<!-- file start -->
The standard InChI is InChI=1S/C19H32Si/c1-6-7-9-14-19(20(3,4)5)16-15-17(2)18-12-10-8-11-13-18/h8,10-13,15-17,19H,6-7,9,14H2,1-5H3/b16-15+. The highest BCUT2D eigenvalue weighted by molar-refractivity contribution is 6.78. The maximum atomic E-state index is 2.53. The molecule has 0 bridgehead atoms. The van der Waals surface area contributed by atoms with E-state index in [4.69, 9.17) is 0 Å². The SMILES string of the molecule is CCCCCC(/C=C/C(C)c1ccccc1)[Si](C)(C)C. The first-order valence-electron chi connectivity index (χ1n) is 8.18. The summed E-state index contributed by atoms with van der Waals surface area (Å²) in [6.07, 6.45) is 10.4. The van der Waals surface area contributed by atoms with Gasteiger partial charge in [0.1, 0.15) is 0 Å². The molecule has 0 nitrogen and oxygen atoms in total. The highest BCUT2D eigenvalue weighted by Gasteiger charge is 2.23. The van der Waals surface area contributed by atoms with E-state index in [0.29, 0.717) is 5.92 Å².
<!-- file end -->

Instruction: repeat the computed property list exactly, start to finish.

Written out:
The standard InChI is InChI=1S/C19H32Si/c1-6-7-9-14-19(20(3,4)5)16-15-17(2)18-12-10-8-11-13-18/h8,10-13,15-17,19H,6-7,9,14H2,1-5H3/b16-15+. The highest BCUT2D eigenvalue weighted by molar-refractivity contribution is 6.78. The maximum atomic E-state index is 2.53. The molecule has 0 bridgehead atoms. The van der Waals surface area contributed by atoms with E-state index in [4.69, 9.17) is 0 Å². The SMILES string of the molecule is CCCCCC(/C=C/C(C)c1ccccc1)[Si](C)(C)C. The first-order valence-electron chi connectivity index (χ1n) is 8.18. The summed E-state index contributed by atoms with van der Waals surface area (Å²) in [6.07, 6.45) is 10.4. The van der Waals surface area contributed by atoms with Gasteiger partial charge in [0.1, 0.15) is 0 Å². The molecule has 0 nitrogen and oxygen atoms in total. The highest BCUT2D eigenvalue weighted by Gasteiger charge is 2.23. The van der Waals surface area contributed by atoms with E-state index in [0.29, 0.717) is 5.92 Å².